The Business Case for Enterprise Architecture

We have the frameworks. Plenty of them: Zachman, IEEE STD 610.12, FEAF (Federal Enterprise Architecture), and now an updated TOGAF (Open Group Architecture Framework) you can find more about at (http://www.opengroup.org/togaf).

We know what to do. All of us know what should be done and have a pretty good idea of how to do it. For example see what the GAO has institutionalized in their view of our profession in the publication labeled “A Practical Guide to CIO Council – Federal Enterprise Architecture. February 2001, Version 1.0 “.

Why do it?
Now comes the hard part. How about a business case for investing in this discipline? Expressed in terms ordinary business people can understand.  I have yet to find (I have looked) a really compelling piece of work that can express quickly what impact EA would have across five essential elements every business leader understands and manages to on a daily basis:

– cash flow
– margin (profitability)
– velocity
– growth
– customer (responsiveness, intimacy, and alignment)

I’m  guessing this is because we are all technicians at heart. I have also come to believe this is essential to having our peers in the business understand our value proposition. I remain convinced this discipline can (done properly) enable significant improvements in each of our organizations.  Any thoughts or suggestions are welcome, encourage all of us in this profession to evaluate and think carefully about what our real value is – as business people first, then as trusted advisors and partners to our business and IT colleagues alike.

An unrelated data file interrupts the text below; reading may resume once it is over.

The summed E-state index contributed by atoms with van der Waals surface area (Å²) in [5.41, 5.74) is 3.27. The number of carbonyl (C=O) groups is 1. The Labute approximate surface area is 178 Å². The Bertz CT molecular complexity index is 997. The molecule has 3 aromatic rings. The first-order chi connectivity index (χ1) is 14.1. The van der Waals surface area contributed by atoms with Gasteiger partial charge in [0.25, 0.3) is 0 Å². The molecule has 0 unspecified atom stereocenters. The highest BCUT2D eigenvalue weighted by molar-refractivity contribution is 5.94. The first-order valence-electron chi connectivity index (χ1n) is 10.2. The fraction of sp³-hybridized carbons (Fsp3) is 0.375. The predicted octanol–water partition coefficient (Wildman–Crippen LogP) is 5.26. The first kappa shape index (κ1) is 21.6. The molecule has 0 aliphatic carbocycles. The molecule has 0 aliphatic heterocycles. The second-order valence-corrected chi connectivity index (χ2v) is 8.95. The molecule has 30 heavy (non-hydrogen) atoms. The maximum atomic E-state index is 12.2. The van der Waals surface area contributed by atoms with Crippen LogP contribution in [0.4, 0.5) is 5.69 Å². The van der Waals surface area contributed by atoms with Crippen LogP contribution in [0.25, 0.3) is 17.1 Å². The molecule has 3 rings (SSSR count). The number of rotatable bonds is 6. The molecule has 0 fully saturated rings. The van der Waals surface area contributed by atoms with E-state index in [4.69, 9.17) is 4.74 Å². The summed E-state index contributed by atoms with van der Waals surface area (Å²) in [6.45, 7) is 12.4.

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4 thoughts on “The Business Case for Enterprise Architecture

  1. Consider the five essential elements Jim mentions:
    – cash flow
    – margin (profitability)
    – velocity
    – growth
    – customer (responsiveness, intimacy, and alignment)

    These all speak to a “Throughput” management (or accounting) philosophy (http://en.wikipedia.org/wiki/Throughput_accounting). This whole list also makes me think of “growth”, and is where I’d personally like to focus my energy. I think architects of any sort probably like to focus more on “building” things.
    However, even if we manage to make the case for Enterprise Architecture in Throughput terms, there will still be pressure on Enterprise Architecture professionals to build the case in Cost terms.

    First, because most companies (in my experience) seem to always gravitate to a “cost” driven management / accounting philosophy (even more so now that the economy has struggled). My speculation is that this is either “what they know”, or “how they are measured” (or both). In either case, the “promised” future financial advantages we describe in throughput terms take time to be realized.

    Second, because many enterprises are contracting in this economy. These enterprises may very well have viable business models as “smaller” (not just “leaner”) companies serving a shrinking market (think of the Auto industry… even Toyota does not expect to have the same sized pie in the future, even though they have gained so much market share over the years).